Coronavirus crisis | How to tell if you're making the right decisions
It’s clear that the coming weeks and months are set to put a significant strain on nearly every element of business. In this article from Executive Grapevine they discuss how to tell if you are makeing the right decisions at this difficult time.
Along with the financial ramifications of a world on lockdown, strained business as companies scrabble to retain at least some semblance of normality and a steep decline in demand as the priorities of the general public change drastically, are enough to test the strains of any economic system and as such, how to choose to navigate these troubling times may well define you. It’s truly crunch time for every leader in the UK.
But what does this mean? ‘Leadership’ is a broad and frustratingly varied term and many may argue that whilst the job has become more constrained, the path ahead has never been less clear; things are changing seemingly by the hour whilst cases rise and Government plans develop and are implemented. For example, at the time of writing this, the UK isn’t currently under lockdown – it’s very reasonable to assume that when it is published, the country may well be. How, then, can a leader truly make any judgements when this is the case?
Yes, it’s hard, but the semantics of the particular route you take are always going to be specific to your company and the shifting landscape. This doesn’t mean, however, that there aren’t some basics that will drive you into the right direction. Companies are thriving in these trying times not because they’ve predicted the future, but because the grounding they’ve implemented has allowed them to be proactive and their leadership has ensured that when changes do occur, their people are behind them 100%.
This ultimately boils down to:
One of the most vocal conundrums amongst leaders is what to tell staff; is the truth fear mongering? Is cushioning the blow lying? It’s hard to walk the dangerous line between harmful speculation and anxiety-inducing reality. However, the right path is always the truth. If you don’t know what the future holds, it’s fine to tell your staff exactly that. You’ve tried your best to ensure their security, the company will band together to get through these times, but ultimately, you can’t offer assurances that aren’t there. The truth is, you don’t know – but when you do, your people will be the first to know. It’s not great news, but at least with this tactic, you’re levelling with the people that matter. They’ll trust you and believe that decisions about their future aren’t happening behind closed doors to be sprung on them.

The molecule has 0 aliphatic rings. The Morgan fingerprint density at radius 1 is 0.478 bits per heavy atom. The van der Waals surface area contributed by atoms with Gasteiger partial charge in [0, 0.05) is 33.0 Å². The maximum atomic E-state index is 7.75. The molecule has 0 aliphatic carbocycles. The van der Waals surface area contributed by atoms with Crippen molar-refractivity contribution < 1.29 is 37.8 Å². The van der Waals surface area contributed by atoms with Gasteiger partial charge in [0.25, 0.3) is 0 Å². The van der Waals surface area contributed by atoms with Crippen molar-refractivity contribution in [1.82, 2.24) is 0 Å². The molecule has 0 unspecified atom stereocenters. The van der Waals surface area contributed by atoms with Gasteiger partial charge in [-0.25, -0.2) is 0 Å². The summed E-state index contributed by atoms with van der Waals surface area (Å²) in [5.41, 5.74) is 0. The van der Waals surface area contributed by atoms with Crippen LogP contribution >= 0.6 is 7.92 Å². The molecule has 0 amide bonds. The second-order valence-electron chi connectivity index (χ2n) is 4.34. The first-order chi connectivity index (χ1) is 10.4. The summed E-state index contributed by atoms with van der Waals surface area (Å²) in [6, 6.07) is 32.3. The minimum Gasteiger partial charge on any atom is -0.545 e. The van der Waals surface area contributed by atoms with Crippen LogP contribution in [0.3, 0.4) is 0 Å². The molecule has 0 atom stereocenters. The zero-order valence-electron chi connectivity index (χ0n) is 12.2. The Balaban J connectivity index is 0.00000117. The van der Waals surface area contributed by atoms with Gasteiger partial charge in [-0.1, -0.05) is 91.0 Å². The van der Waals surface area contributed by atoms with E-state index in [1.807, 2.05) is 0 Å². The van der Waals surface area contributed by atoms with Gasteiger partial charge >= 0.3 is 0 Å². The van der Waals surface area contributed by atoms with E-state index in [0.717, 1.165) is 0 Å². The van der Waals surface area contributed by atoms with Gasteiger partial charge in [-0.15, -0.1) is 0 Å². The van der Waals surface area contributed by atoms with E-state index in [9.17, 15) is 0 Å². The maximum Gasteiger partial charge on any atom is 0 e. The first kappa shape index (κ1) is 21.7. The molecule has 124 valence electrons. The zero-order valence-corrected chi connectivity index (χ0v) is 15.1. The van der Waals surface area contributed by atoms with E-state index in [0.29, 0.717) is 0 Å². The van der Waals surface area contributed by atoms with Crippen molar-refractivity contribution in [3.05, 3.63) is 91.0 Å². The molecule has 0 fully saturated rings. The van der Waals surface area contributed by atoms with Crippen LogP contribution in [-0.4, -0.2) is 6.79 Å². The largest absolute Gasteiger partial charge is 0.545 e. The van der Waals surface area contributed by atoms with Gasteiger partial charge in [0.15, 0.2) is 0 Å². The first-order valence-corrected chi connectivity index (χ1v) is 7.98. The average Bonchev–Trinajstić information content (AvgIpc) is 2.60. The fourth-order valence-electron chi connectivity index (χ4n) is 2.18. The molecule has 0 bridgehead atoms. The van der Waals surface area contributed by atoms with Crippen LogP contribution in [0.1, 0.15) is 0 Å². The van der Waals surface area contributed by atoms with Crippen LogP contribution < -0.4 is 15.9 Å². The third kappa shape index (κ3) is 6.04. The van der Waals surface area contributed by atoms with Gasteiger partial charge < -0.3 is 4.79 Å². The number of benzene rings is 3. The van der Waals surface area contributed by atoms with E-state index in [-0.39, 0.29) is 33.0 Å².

You can’t see the future, but you can ensure that whatever comes your way, you’re prepared for it as best as is reasonably possible. If you’re not already running a remote workforce, ensure that all staff have exactly what they need to fulfil their jobs from home. This may include screens, company laptops, keyboards, work phones, apps like Slack and Microsoft Teams and, almost just as importantly, access to company servers via a remote VPN. This is often overlooked in the planning stage yet can easily halt all external activity. Preparedness also means having action plans in the event that the virus renders a proportion of your staff unable to work. Are their clear chains of command within your company? Do multiple people know how to conduct key activities? What if the server goes down, are their tasks people can get on with in the interim? These are all questions you should ask yourself if you’re going to take a truly agile approach to the crisis.
Almost above all else, trust is an essential element in any successful business. However, it’s very easy to say that you trust your staff; it’s another thing to actually show it. As we enter a period in which you may not see some staff for months on end, due to the Government’s enforced social distancing and remote working policies, ensuring that you maintain positive and productive contact on a daily basis is essential, but this mustn’t be at the implementation of micromanaging. If employees feel spied on or untrusted, productivity at this already turbulent time will plummet. So, what can you do? Unless you have any reason to believe otherwise, trust that your staff are not only working, but doing their best. Celebrate their achievements and communicate that you believe mutual trust is in place. Empower your staff to work remotely without handholding, and the results will prove themselves.
Source: Exective Grapevine